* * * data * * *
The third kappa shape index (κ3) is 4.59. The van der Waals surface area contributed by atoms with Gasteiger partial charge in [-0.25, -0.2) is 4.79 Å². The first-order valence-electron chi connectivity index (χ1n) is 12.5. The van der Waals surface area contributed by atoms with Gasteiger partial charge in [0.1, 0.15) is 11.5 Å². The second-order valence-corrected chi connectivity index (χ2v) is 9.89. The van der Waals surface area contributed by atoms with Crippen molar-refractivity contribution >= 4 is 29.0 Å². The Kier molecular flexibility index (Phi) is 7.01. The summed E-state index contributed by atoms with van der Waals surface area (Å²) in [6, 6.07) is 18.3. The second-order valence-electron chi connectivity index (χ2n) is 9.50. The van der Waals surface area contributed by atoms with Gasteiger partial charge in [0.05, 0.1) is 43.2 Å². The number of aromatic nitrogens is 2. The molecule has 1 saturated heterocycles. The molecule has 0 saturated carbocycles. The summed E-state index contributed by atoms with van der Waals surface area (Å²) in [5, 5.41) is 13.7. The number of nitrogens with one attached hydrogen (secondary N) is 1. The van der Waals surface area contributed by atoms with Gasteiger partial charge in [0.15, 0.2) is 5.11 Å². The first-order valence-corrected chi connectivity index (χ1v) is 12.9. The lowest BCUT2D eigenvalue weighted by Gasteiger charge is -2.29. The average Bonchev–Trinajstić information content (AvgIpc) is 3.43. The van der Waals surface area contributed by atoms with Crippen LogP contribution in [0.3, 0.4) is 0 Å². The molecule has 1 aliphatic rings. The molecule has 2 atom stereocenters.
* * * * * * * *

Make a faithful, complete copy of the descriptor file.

The third kappa shape index (κ3) is 4.59. The van der Waals surface area contributed by atoms with Gasteiger partial charge in [-0.25, -0.2) is 4.79 Å². The first-order valence-electron chi connectivity index (χ1n) is 12.5. The van der Waals surface area contributed by atoms with Gasteiger partial charge in [0.1, 0.15) is 11.5 Å². The second-order valence-corrected chi connectivity index (χ2v) is 9.89. The van der Waals surface area contributed by atoms with Crippen molar-refractivity contribution >= 4 is 29.0 Å². The Kier molecular flexibility index (Phi) is 7.01. The summed E-state index contributed by atoms with van der Waals surface area (Å²) in [6, 6.07) is 18.3. The second-order valence-electron chi connectivity index (χ2n) is 9.50. The van der Waals surface area contributed by atoms with Gasteiger partial charge in [0.05, 0.1) is 43.2 Å². The number of aromatic nitrogens is 2. The molecule has 1 saturated heterocycles. The molecule has 0 saturated carbocycles. The summed E-state index contributed by atoms with van der Waals surface area (Å²) in [5, 5.41) is 13.7. The number of nitrogens with one attached hydrogen (secondary N) is 1. The van der Waals surface area contributed by atoms with Gasteiger partial charge in [0.15, 0.2) is 5.11 Å². The first-order valence-corrected chi connectivity index (χ1v) is 12.9. The lowest BCUT2D eigenvalue weighted by Gasteiger charge is -2.29. The average Bonchev–Trinajstić information content (AvgIpc) is 3.43. The van der Waals surface area contributed by atoms with Crippen LogP contribution in [0.3, 0.4) is 0 Å². The molecule has 1 aliphatic rings. The molecule has 2 atom stereocenters.